Home Dehradun Symposium on International Cooperation for Resilient Landscapes begins at ICFRE

Symposium on International Cooperation for Resilient Landscapes begins at ICFRE


By Our Staff Reporter

Dehradun, 29 Mar: A two day International Symposium on ‘International Cooperation for Resilient Landscapes’ is being jointly hosted by the Indian Council of Forestry Research and Education (ICFRE), Dehradun, and International Union of Forest Research Organisations (IUFRO) on 29-30 March at ICFRE. Altogether 225 participants comprising experts and scientists from the fields of forestry, agriculture, nature conservation, water resources management from  India, the USA, UK, Austria, Canada, Germany, the Netherlands, Nepal, China, Argentina, Bangladesh, Bhutan, Myanmar, Ethiopia, Malawi, China, and Sri Lanka are participating.

The event began today with the inaugural ceremony held at the ICFRE Auditorium. Subhash Chandra, CEO, CAMPA, Union Ministry of Environment, Forest and Climate Change, was the Chief Guest. Dr John A Parrotta, Programme Leader, International Science Issues with the US Forest Service R&D Branch, represented IUFRO. RK Dogra, Director In charge, ICFRE-FRI, welcomed the dignitaries, special invitees, senior officers from different organisations, delegates from different countries, scientists and presented the genesis of the symposium.

Highlighting the harmful effects of development activities on environment and landscapes, Subhash Chandra spoke on the objectives of the ‘LIFE’ mission initiative by Prime Minister Narendra Modi for an environmentally conscious lifestyle.  He suggested various ways including cooperation among agriculture, forestry, horticulture, agro-forestry and nature conservation sectors, development of policies and strategies that ensure participation of different stakeholders such as governments, civil society, the private sector and local communities in an inclusive and transparent manner, and use of sustainable and climate-smart forestry and agriculture practices for building resilient landscapes. He also shared the ongoing efforts of the ministry under its various schemes such as CAMPA, the National Afforestation Programme, Green India Mission, and the Nagar Van scheme, etc.

Highlighting the significance of this symposium under the goals of the 2030 Agenda for Sustainable Development,  Arun Singh Rawat, Director General, ICFRE, expressed the commitment of the ICFRE in working closely with the Ministry in execution of plans addressing forest degradation and problems affecting forests and landscapes. He shared important initiatives of the ICFRE like development of suitable restoration models with package of practices for restoration of coalmine overburdens, lime stone mines, sodic soils, degraded hills, waterlogged area and desert dune stabilisation in different parts of India, preparation of DPR for rejuvenation of 13 major rivers through forestry interventions, implementation of Green India Mission, Green Skill Development Programme of the Ministry, and preparation of Reclamation and Rehabilitation (R&R) Plan of 129 Iron and Manganese ore mines particularly in Bellary and Chitraguda districts of Karnataka. He specifically mentioned the ongoing efforts of the ICFRE Centre for excellence on Sustainable Land Management (CoE-SLM) to address land degradation issues. He also spoke about active collaboration of ICFRE with IUFRO in enhancing cooperation among countries in the BIMSTEC region for ecosystem restoration in natural resources management education and hosting this symposium as well.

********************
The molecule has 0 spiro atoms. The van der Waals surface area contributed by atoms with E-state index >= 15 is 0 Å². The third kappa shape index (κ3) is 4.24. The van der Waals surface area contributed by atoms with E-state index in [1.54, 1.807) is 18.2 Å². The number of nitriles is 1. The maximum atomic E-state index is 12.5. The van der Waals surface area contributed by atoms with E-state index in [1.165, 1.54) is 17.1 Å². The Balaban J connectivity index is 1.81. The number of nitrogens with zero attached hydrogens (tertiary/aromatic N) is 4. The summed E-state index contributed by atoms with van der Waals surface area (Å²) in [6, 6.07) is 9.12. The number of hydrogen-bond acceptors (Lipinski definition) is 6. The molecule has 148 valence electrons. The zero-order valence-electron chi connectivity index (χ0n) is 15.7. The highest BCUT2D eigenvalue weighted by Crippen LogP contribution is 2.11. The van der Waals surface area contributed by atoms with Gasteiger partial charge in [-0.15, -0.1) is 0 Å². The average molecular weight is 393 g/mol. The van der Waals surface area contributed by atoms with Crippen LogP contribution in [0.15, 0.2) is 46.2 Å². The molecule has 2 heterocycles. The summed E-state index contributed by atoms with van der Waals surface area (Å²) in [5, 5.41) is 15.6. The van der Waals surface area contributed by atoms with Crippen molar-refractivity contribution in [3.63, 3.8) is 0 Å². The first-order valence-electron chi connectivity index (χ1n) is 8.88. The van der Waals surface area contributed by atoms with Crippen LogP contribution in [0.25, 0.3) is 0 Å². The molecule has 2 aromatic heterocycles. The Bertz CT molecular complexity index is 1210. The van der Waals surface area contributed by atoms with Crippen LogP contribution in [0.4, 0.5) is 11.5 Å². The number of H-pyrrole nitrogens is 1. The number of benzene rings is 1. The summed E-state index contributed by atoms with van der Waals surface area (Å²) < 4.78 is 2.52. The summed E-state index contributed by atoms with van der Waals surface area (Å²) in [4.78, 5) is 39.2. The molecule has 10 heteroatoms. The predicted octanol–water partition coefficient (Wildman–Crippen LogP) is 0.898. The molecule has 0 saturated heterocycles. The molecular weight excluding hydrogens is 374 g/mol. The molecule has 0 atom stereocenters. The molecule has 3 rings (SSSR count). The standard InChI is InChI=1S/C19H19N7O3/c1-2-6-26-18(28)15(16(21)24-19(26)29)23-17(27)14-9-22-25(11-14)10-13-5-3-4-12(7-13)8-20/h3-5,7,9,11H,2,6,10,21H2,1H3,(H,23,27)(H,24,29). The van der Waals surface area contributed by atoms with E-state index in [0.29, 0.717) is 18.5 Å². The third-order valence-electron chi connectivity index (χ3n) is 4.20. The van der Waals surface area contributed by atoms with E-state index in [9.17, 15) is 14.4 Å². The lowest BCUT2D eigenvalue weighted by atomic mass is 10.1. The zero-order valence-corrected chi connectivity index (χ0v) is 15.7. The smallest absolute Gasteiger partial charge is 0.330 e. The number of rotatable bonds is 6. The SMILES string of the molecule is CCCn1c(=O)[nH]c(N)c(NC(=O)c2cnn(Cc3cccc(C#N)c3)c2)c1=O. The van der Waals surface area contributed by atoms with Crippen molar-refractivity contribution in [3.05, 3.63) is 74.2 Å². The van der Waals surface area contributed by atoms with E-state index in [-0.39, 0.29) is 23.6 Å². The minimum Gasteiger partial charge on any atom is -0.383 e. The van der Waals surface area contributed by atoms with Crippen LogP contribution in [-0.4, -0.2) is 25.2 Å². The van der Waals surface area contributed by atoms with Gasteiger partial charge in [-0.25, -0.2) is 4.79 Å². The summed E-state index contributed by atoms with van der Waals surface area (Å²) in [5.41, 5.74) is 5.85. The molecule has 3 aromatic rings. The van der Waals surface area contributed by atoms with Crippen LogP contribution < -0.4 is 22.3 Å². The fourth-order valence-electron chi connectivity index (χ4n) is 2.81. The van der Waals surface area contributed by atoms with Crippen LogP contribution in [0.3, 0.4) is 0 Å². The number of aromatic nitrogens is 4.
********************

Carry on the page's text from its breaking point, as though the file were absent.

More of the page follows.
Dr Parrotta talked about IUFRO, its objectives and programmes for long-term sustenance and human well-being. Describing the role of the forests and Tree Outside Forests in socio-economic and ecological context, he advocated inter-sectoral  cooperation and collaboration across the globe to collectively work on building resilient landscapes.

After the inaugural ceremony, participants went for an excursion tour to Mussoorie Hills and Rajaji National Park. In Mussoorie Hills, they visited Shorea robusta (Sal), Pinus roxburghii (Chir Pine) and Cedrus deodara (Deodar) forests and learnt about practices for eco-restoration of limestone mining areas and degraded sites on the hills. In   Rajaji National Park, they experienced the vegetation of several distinct zones and forest types and wildlife.

During the two days, landscape restoration issues, experiences on innovative approaches to landscape restoration; and intersectoral policy and planning coordination will be discussed. The session ended with the vote of thanks proposed by Dr Dinesh Kumar, organising secretary of the symposium. The session was conducted by Vijya Ratre.